How is that within two years one of the NHS’s safest hospitals came to be rated ‘inadequate’? Andrew Laird explains how the lack of communication between staff and management led to the trust’s demise
The labelling of Addenbrooke’s as “inadequate” by Care Quality Commission was a real surprise to many as it was considered one of the safest hospitals in the country only two years ago. How could such a hospital end up in special measures in such a short period of time?
‘How could such a hospital end up in special measures in such a short period of time?’
The CQC rated the hospital as “outstanding” for caring, with staff going “above and beyond their duties” and being “extremely caring and extremely skilled”. However, its poor scores for safety and leadership were enough to merit an overall “inadequate” rating. CQC chief inspector of hospitals Sir Mike Richards said senior management have “lost their grip”.
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Sir Mike raised a number of specific issues but there are two in particular that concern me. The first is the lack of connection between staff and management, and the second is the issue of “bed blocking”, which Sir Mike correctly states is a problem across the country.
From this inquiry, it is clear the level of interaction between management and staff at Addenbrooke’s is woefully inadequate. Staff feel they are not listened to, they are overworked and demoralised, yet somehow manage to deliver “outstanding” care. The fact that staff managed to deliver great care, despite management problems, shows the dedication of the team at Addenbrooke’s. Think how good the hospital could be if there was a high functioning management team in place?
Sir Mike also revealed that beds were being taken up, as patients were unable to access the support they needed to leave hospital and return home or go to an intermediate care setting.
It is a problem that can only get worse as we face the annual winter pressures. Indeed, as new figures reveal NHS trusts in England racked up a massive £930m deficit from April to May this year, the warnings are already beginning. Newcastle upon Tyne Hospitals Foundation Trust chief executive Sir Len Fenwick, the longest serving hospitals boss in the health service, said the pressures on hospitals could be greater than ever before.
‘That staff managed to deliver great care, despite management problems, shows the dedication of the Addenbrooke’s team’
So, what can be done to tackle these fundamental problems?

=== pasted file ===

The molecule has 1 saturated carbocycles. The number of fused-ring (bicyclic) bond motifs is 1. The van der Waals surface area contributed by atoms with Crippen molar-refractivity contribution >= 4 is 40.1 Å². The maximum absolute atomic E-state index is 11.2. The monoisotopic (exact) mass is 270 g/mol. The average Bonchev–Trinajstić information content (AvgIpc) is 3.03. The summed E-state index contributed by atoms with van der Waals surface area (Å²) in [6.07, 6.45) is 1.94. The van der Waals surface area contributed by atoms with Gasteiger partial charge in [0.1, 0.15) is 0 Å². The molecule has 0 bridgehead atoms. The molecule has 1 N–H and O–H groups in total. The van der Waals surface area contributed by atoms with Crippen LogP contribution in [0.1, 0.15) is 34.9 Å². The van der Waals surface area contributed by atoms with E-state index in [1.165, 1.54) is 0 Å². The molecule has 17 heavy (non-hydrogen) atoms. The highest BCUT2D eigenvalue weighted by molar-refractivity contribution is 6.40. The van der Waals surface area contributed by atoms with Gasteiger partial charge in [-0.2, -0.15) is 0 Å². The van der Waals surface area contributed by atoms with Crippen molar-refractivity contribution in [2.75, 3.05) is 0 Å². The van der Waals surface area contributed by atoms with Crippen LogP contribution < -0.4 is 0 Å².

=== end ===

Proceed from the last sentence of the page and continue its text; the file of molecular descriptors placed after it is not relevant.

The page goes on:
I strongly believe lessons can be learned from looking at new ways organisations are approaching healthcare.
Spiral Health in Blackpool is an award winning health and social care social enterprise. It launched in 2012 as a community interest company, becoming the first independent nurse owned social enterprise in the UK to spin out of the NHS. The service was previously part of the Blackpool Teaching Hospital FT.
Chief executive Tracey Bush and her colleagues deliver intermediate care and rehabilitation, most often to older patients who have been discharged from hospital (step down) or who need a bit more support than they can receive at home for a short period of time (step up).
Spiral’s staff group are intimately involved in the running and improvement of the service. In fact, they are the legal owners of the organisation. As well as being empowered to use their professional judgement on a day to day basis, the staff elect two members of the company board – they have a say in the big decisions affecting the organisation and the service. It is an approach that is working and the organisation is growing.
The benefits of staff ownership (or even just better staff engagement) was recognised by King’s Fund chief executive Chris Ham in his report, Improving NHS Care by Engaging Staff and Devolving Decision Making. He highlighted that organisations in which staff are engaged and valued deliver better quality care.
The NHS will continue to be plagued with low morale and onerous bureaucracy unless frontline staff are better engaged in the management and governance of services. It is a shame exploratory work by the Department of Health and Cabinet Office on mutualising entire hospital trusts found that it would be impossible without legislative changes to allow FTs to alter their ownership structure.
However, many of the characteristics of a mutual, such as more open and honest communication between management and staff, and a more trusting and empowering culture, can be replicated and would benefit patients, frontline staff and, ultimately, management.
As hospital waiting lists get worse, the issue of bed blocking is also one we cannot ignore. Again, this is an area where a new approach can really help; indeed Spiral developed its intermediate care service to solve exactly this problem.
‘A more trusting and empowering culture can be replicated and would benefit patients’
By providing a more affordable yet still nurse led service for those who need a bit of extra support, it means people don’t need to be stuck in hospital. This not only alleviates the pressure on more expensive acute hospital beds but also is a much more pleasant and relaxed environment for patients.
Again, staff engagement is key here, with their ideas actively encouraged. After all, working on the frontline they know where the problems lie. For example, Spiral is now looking at increasing its home based service so their patients can return home and be supported to stay there.
One can’t help but think that the “outstanding” Addenbrooke’s staff would really thrive in an environment like Spiral’s. As we prepare for the inevitable horror stories of an NHS unable to cope during the winter, we need to ensure management and staff communicate a lot better and new approaches to intermediate care are considered. In short, we need more Spirals.
Andrew Laird is co-founder of Mutual Ventures